Surprisingly small HONO emissions from snow surfaces at Browning Pass, Antarctica

Atmospheric Chemistry and Physics (Impact Factor: 5.51). 07/2006; DOI: 10.5194/acp-6-2569-2006
Source: DOAJ

ABSTRACT Measured Fluxes of nitrous acid at Browning Pass, Antarctica were very low, despite conditions that are generally understood as favorable for HONO emissions, including: acidic snow surfaces, an abundance of NO3- anions in the snow surface, and abundant UV light for NO3- photolysis. Photochemical modeling suggests noon time HONO fluxes of 5–10 nmol m-2 h-1; the measured fluxes, however, were close to zero throughout the campaign. The location and state of NO3- in snow is crucial to its reactivity. The analysis of soluble mineral ions in snow reveals that the NO3- ion is probably present in aged snows as NaNO3. This is peculiar to our study site, and we suggest that this may affect the photochemical reactivity of NO3-, by preventing the release of products, or providing a reactive medium for newly formed HONO. In fresh snow, the NO3- ion is probably present as dissolved or adsorbed HNO3 and yet, no HONO emissions were observed. We speculate that HONO formation from NO3- photolysis may involve electron transfer reactions of NO2 from photosensitized organics and that fresh snows at our site had insufficient concentrations of adequate organic compounds to favor this reaction.

Download full-text


Available from: Florent Domine, Jun 24, 2015
  • [Show abstract] [Hide abstract]
    ABSTRACT: We report on the development of an optical instrument based on incoherent broadband cavity-enhanced absorption spectroscopy (IBBCEAS) for simultaneous open-path measurements of nitrous acid (HONO) and nitrogen dioxide (NO2) in ambient air using a UV light emitting diode operating at ∼366 nm. Detection limits of ∼430 pptv for HONO and ∼1 ppbv for NO2 were achieved with an optimum acquisition time of 90 s, determined by an Allan variance analysis. Based on a 1.85 m long high optical finesse open-path cavity, the effective optical path length of 2.8 km was realized in aerosol-free samples or in an urban environment at modest aerosol levels. Such a kilometer long optical absorption is comparable to that achieved in the well established differential optical absorption spectroscopy (DOAS) technology while keeping the instrument very compact. Open-path detection configuration allows one to avoid absorption cell wall losses and sampling induced artifacts. The demonstrated sensitivity and specificity shows high potential of this cost-effective and compact infrastructure for future field applications with high spatial resolution.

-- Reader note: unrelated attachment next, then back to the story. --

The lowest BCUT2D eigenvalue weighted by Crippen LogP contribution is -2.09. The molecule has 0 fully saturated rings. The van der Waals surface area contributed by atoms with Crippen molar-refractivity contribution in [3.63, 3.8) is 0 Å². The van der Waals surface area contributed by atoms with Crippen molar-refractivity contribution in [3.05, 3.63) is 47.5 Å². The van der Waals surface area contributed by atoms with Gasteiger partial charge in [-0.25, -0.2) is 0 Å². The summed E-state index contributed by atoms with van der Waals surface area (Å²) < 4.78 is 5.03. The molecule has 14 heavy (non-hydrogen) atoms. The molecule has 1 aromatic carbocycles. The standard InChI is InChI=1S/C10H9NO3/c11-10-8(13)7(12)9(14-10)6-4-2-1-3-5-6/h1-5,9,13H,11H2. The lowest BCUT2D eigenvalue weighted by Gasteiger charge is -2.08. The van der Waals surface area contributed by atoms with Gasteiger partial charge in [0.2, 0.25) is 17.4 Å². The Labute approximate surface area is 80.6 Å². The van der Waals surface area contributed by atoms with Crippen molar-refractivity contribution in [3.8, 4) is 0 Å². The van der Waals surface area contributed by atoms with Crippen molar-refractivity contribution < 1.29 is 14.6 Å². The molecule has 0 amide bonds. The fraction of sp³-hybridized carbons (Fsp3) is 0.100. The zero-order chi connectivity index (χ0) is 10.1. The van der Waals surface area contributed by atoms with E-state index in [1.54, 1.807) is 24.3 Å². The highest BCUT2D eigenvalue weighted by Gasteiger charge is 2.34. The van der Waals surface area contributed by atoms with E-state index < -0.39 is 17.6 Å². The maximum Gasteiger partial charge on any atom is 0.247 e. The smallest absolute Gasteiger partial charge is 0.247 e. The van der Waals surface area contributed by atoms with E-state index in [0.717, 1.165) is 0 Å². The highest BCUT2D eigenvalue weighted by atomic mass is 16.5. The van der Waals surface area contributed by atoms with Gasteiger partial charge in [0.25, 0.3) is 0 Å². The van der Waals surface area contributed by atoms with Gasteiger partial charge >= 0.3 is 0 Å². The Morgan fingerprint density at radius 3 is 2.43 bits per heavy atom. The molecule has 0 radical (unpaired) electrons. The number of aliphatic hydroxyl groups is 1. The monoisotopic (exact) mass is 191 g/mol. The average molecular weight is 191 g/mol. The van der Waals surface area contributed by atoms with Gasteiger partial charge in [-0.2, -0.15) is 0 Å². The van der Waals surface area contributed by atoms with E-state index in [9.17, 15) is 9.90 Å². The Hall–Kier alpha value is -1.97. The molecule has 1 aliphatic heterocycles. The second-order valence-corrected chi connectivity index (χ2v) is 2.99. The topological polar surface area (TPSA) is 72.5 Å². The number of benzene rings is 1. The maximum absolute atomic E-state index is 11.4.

Applied Physics B 02/2011; 106(2). DOI:10.1007/s00340-011-4818-3 · 1.63 Impact Factor
  • Source
    [Show abstract] [Hide abstract]
    ABSTRACT: Nitrogen oxides (NO + NO2) and HONO are among the most reactive species in the polar boundary layer. About a decade ago, the discovery of photochemical production of NOx and HONO in the polar snowpack forced us to consider the role of snowpack emissions to understand the composition of the polar boundary layer. Here we present evidence that NOx and HONO can be emitted by the snowpack to the polar boundary layer in the absence of sunlight. NOx and HONO fluxes were measured at Ny Alesund, Svalbard (79∘N) from mid February (no sunlight) to late April (24 h sunlight). Values were mostly positive (i.e. species transferred from snow to atmosphere) and up to 800 and 120 nmol m-2 h-1, respectively, with the highest values observed in the near absence of sunlight. Mineral ions in surface snow were also analyzed continuously, and snow chemistry data led us to suspect that bacteria were involved in those emissions. The measurements of nitrate isotopic data (δ15N and Δ17O) confirmed that a large fraction of nitrate in most snow layers was not of atmospheric origin, and our interpretation is that is was produced from ammonium by nitrifying bacteria. NO2- is an intermediate in nitrification, and can lead to NO emission by bacteria. NO can be rapidly oxidized to NO2 by ozone in the snowpack. Physical release of HONO from NO2- by the snow also takes place. We therefore suggest that microbial activity in cold snowpacks can lead to the release of significant amounts of reactive species, and deserves consideration in the understanding of polar boundary chemistry and of polar snow chemistry.
  • Source
    [Show abstract] [Hide abstract]
    ABSTRACT: Photochemical production of NOx and HONO from surface snow can significantly impact the NOx, OH, and O3 budgets in the overlying atmosphere. NOx production is driven by the solar photolysis of NO3− within or at the surface of snowpacks. HONO, however, is a secondary species that involves H-atom transfer between natural donors and photogenerated NO2. Here we investigate the mechanism of HONO generation in snowpacks by exploring how its emissions respond to on-and-off illumination and temperature cycles, and to the addition of various snow dopants. The presence of humic substances within or at the surface of the snowpack significantly enhances, and may be an essential requisite for HONO production. Emission fluxes of NO, NO2, and HONO from snow surfaces were measured under controlled temperature, ozone mixing ratio and actinic flux conditions. We used natural mid-latitude surface snow as the snow substrate. Their combined peak emission fluxes reached up to ~3 × 10^10 molecules cm^−2 s^−1, ~10^3 times larger than typical emissions from polar snowpacks. Less than 1% of available N was released in these experiments. We report significant post-irradiation HONO emissions from the snow. Present results indicate a strong, direct correlation between HONO emissions and the HULIS (humic-like substances) content of the snow surface.
    Environmental Research Letters 10/2008; 3(4). DOI:10.1088/1748-9326/3/4/045005 · 4.09 Impact Factor